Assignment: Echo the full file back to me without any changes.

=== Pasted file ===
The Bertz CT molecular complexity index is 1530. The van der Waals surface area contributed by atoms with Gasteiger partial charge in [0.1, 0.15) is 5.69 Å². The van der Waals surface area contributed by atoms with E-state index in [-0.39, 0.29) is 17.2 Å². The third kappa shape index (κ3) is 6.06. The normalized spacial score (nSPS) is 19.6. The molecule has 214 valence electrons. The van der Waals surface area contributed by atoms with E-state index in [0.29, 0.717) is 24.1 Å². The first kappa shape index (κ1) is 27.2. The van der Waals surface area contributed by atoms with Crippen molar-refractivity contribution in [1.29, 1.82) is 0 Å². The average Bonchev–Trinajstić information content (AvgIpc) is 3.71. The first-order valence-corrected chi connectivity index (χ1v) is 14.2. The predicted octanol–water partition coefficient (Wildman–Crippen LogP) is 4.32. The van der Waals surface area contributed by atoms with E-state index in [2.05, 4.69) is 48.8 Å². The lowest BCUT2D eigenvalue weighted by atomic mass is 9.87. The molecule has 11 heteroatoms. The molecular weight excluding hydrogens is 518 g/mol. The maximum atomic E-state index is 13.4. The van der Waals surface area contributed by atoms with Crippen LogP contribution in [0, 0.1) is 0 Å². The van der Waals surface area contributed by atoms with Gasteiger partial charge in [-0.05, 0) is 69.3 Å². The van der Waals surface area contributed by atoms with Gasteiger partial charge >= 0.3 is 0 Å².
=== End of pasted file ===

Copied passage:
The Bertz CT molecular complexity index is 1530. The van der Waals surface area contributed by atoms with Gasteiger partial charge in [0.1, 0.15) is 5.69 Å². The van der Waals surface area contributed by atoms with E-state index in [-0.39, 0.29) is 17.2 Å². The third kappa shape index (κ3) is 6.06. The normalized spacial score (nSPS) is 19.6. The molecule has 214 valence electrons. The van der Waals surface area contributed by atoms with E-state index in [0.29, 0.717) is 24.1 Å². The first kappa shape index (κ1) is 27.2. The van der Waals surface area contributed by atoms with Crippen molar-refractivity contribution in [1.29, 1.82) is 0 Å². The average Bonchev–Trinajstić information content (AvgIpc) is 3.71. The first-order valence-corrected chi connectivity index (χ1v) is 14.2. The predicted octanol–water partition coefficient (Wildman–Crippen LogP) is 4.32. The van der Waals surface area contributed by atoms with E-state index in [2.05, 4.69) is 48.8 Å². The lowest BCUT2D eigenvalue weighted by atomic mass is 9.87. The molecule has 11 heteroatoms. The molecular weight excluding hydrogens is 518 g/mol. The maximum atomic E-state index is 13.4. The van der Waals surface area contributed by atoms with Crippen LogP contribution in [0, 0.1) is 0 Å². The van der Waals surface area contributed by atoms with Gasteiger partial charge in [-0.05, 0) is 69.3 Å². The van der Waals surface area contributed by atoms with Gasteiger partial charge >= 0.3 is 0 Å².